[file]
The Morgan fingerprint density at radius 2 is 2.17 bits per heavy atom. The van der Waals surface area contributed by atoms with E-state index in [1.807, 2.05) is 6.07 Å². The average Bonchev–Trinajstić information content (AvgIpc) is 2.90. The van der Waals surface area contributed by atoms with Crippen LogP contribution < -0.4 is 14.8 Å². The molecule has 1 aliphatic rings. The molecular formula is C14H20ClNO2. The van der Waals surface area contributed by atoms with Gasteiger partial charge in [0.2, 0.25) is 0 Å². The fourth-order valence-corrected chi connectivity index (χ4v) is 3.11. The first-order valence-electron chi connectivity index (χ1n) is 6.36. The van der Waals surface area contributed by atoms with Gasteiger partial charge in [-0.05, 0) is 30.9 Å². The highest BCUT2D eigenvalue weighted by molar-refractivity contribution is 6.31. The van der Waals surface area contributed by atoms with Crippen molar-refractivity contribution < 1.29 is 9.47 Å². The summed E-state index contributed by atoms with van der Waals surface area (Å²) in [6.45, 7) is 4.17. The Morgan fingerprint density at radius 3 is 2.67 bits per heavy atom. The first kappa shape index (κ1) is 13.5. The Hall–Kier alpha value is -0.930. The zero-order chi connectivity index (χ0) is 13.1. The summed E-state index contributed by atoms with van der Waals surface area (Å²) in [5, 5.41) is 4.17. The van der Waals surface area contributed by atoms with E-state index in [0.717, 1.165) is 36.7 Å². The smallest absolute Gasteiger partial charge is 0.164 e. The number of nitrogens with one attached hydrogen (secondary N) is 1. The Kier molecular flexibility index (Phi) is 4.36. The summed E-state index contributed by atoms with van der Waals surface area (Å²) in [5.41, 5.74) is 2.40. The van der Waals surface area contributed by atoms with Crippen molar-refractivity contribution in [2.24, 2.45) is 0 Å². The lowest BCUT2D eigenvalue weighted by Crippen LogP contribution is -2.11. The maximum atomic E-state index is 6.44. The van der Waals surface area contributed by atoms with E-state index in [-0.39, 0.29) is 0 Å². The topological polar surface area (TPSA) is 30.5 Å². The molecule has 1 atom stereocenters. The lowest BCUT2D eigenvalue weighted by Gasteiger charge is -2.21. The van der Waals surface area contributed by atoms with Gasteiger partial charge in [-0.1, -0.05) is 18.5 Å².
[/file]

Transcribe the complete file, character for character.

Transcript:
The Morgan fingerprint density at radius 2 is 2.17 bits per heavy atom. The van der Waals surface area contributed by atoms with E-state index in [1.807, 2.05) is 6.07 Å². The average Bonchev–Trinajstić information content (AvgIpc) is 2.90. The van der Waals surface area contributed by atoms with Crippen LogP contribution < -0.4 is 14.8 Å². The molecule has 1 aliphatic rings. The molecular formula is C14H20ClNO2. The van der Waals surface area contributed by atoms with Gasteiger partial charge in [0.2, 0.25) is 0 Å². The fourth-order valence-corrected chi connectivity index (χ4v) is 3.11. The first-order valence-electron chi connectivity index (χ1n) is 6.36. The van der Waals surface area contributed by atoms with Gasteiger partial charge in [-0.05, 0) is 30.9 Å². The highest BCUT2D eigenvalue weighted by molar-refractivity contribution is 6.31. The van der Waals surface area contributed by atoms with Crippen molar-refractivity contribution < 1.29 is 9.47 Å². The summed E-state index contributed by atoms with van der Waals surface area (Å²) in [6.45, 7) is 4.17. The Morgan fingerprint density at radius 3 is 2.67 bits per heavy atom. The first kappa shape index (κ1) is 13.5. The Hall–Kier alpha value is -0.930. The zero-order chi connectivity index (χ0) is 13.1. The summed E-state index contributed by atoms with van der Waals surface area (Å²) in [5, 5.41) is 4.17. The van der Waals surface area contributed by atoms with E-state index in [0.717, 1.165) is 36.7 Å². The smallest absolute Gasteiger partial charge is 0.164 e. The number of nitrogens with one attached hydrogen (secondary N) is 1. The Kier molecular flexibility index (Phi) is 4.36. The summed E-state index contributed by atoms with van der Waals surface area (Å²) in [5.41, 5.74) is 2.40. The van der Waals surface area contributed by atoms with Crippen molar-refractivity contribution in [2.24, 2.45) is 0 Å². The lowest BCUT2D eigenvalue weighted by Crippen LogP contribution is -2.11. The maximum atomic E-state index is 6.44. The van der Waals surface area contributed by atoms with E-state index in [-0.39, 0.29) is 0 Å². The topological polar surface area (TPSA) is 30.5 Å². The molecule has 1 atom stereocenters. The lowest BCUT2D eigenvalue weighted by Gasteiger charge is -2.21. The van der Waals surface area contributed by atoms with Gasteiger partial charge in [-0.1, -0.05) is 18.5 Å².